A new study finds the number of young children and teens hospitalized for opioid painkiller overdoses has almost tripled in recent years.
Opioid overdoses increased 205 percent from 1997 to 2012 among children ages 1 to 4, HealthDay reports. Among teens ages 15 to 19, overdoses increased 176 percent.
Full story of children and teen opioid overdoses tripled at drugfree.org
As the United States tackles the challenge of opioid painkiller addiction, people in many parts of the world are suffering from pain because doctors are reluctant to prescribe opioids.
Opioids are restricted, and often unavailable, in most poor and middle-incomes countries, even for patients with AIDS, terminal cancer or serious war wounds, according to The New York Times.
Many doctors in Russia, India and Mexico are fearful they could be prosecuted or subject to other legal problems if they prescribe opioids, the article notes.
Health officials in Kenya recently authorized the production of morphine after it was revealed that the painkiller was only available in seven of the nation’s 250 public hospitals. The advocacy group Human Rights Watch reported earlier this year that only a small percentage of doctors in Morocco are allowed to prescribe opioid painkillers. The country’s law on controlled substances identifies opioids as poisons.
Full story of countries access to opioid painkillers at drugfree.org
The maker of the long-acting painkiller Opana ER has agreed to stop marketing the drug as crush-resistant, under a settlement with New York State. The company also agreed to accurately describe the risk of addiction to the drug, Reuters reports.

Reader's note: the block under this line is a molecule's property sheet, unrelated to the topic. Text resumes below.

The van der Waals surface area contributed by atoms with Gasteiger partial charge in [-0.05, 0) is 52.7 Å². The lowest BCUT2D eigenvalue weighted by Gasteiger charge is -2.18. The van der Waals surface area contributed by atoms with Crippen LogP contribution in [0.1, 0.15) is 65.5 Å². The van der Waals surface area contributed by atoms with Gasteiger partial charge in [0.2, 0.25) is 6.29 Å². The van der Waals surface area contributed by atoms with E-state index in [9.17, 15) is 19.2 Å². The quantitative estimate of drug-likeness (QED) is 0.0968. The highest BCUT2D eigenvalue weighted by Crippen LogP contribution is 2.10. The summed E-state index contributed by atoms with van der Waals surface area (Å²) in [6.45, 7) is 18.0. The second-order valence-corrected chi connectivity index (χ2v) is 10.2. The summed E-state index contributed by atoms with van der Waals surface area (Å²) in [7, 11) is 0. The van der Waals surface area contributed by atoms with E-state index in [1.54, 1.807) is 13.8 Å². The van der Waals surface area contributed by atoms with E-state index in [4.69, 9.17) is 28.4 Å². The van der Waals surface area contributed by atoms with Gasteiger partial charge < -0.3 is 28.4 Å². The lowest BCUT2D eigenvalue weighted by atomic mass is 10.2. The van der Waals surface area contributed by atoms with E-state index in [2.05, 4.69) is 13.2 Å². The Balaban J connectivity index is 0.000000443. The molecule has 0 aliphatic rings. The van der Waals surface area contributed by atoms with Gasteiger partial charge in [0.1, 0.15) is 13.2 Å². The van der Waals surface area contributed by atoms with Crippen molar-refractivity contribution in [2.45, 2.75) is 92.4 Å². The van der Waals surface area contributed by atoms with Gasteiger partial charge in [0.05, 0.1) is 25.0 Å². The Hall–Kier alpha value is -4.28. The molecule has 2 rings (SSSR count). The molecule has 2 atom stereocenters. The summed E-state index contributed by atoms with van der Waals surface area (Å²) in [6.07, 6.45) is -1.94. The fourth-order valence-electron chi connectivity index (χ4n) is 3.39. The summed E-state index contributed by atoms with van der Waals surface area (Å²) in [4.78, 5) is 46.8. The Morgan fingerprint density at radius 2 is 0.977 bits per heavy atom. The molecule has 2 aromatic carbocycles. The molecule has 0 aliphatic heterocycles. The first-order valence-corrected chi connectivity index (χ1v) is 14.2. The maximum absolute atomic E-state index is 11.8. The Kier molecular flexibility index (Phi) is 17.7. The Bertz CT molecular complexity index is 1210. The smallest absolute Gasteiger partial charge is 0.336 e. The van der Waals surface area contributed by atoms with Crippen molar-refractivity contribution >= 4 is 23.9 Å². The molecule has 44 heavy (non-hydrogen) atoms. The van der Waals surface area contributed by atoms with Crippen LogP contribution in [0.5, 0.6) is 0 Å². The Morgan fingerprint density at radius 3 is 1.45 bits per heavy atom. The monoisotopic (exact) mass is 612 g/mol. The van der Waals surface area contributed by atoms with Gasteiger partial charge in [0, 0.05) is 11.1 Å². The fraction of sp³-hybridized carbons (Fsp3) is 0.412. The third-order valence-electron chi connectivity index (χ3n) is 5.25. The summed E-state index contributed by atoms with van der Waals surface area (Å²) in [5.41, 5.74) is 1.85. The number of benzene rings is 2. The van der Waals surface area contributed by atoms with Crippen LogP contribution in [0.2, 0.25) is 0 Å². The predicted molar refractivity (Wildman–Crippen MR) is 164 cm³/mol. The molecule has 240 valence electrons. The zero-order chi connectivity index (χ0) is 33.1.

Under the agreement with New York State, Endo Health Solutions and Endo Pharmaceuticals will also pay a $200,000 penalty, according to New York State Attorney General Eric T. Schneiderman. He said the company’s own studies found Opana ER could be crushed and ground. “This may have bolstered Opana ER sales, but provided a false sense of security to health care providers and their patients,” according to a statement by Schneiderman’s office.
The Attorney General also found that Endo improperly instructed its sales representatives to “diminish and distort risks associated with Opana ER, including serious dangers involving addiction,” Schneiderman’s office stated.
Full story of Opana ER and marketing at drugfree.org
A new study suggests that in some patients undergoing a total knee replacement, taking opioid painkillers before the operation may increase the risk of being on opioids much longer afterwards. The drugs may also increase the risk of complications after surgery,Medscape reports.
Total knee replacement, or total knee arthroplasty, is a surgical procedure in which parts of the knee joint are replaced with artificial parts.
“Narcotic use can be dangerous. We need to understand how much to give and why we’re giving it,” lead researcher Robert Westermann, MD of the Department of Orthopedics at the University of Iowa said at the recent American Academy of Orthopaedic Surgeons 2016 Annual Meeting. He added that initiatives that encourage orthopedic surgeons to decrease the use of opioids are needed.
Full story of patients taking opioids before knee surgery at drugfree.org
The Centers for Disease Control and Prevention (CDC) face stiff opposition to its effort to reduce prescribing of opioid painkillers, the Associated Press reports. Critics of new prescribing guidelines include drug manufacturers, industry-funded groups and some public health officials.
The guidelines, which were originally scheduled to be released this month, are designed to reverse the increase in deadly overdoses of opioid painkillers such as Vicodin, OxyContin and Percocet. They are not binding.
Opponents of the guidelines say they have been largely written behind closed doors, the AP notes. Officials from the Food and Drug Administration and other health agencies called the guidelines “shortsighted,” relying on “low-quality evidence.” The officials said they plan to file a formal complaint.
Full story of curbing painkiller prescriptions at drugfree.org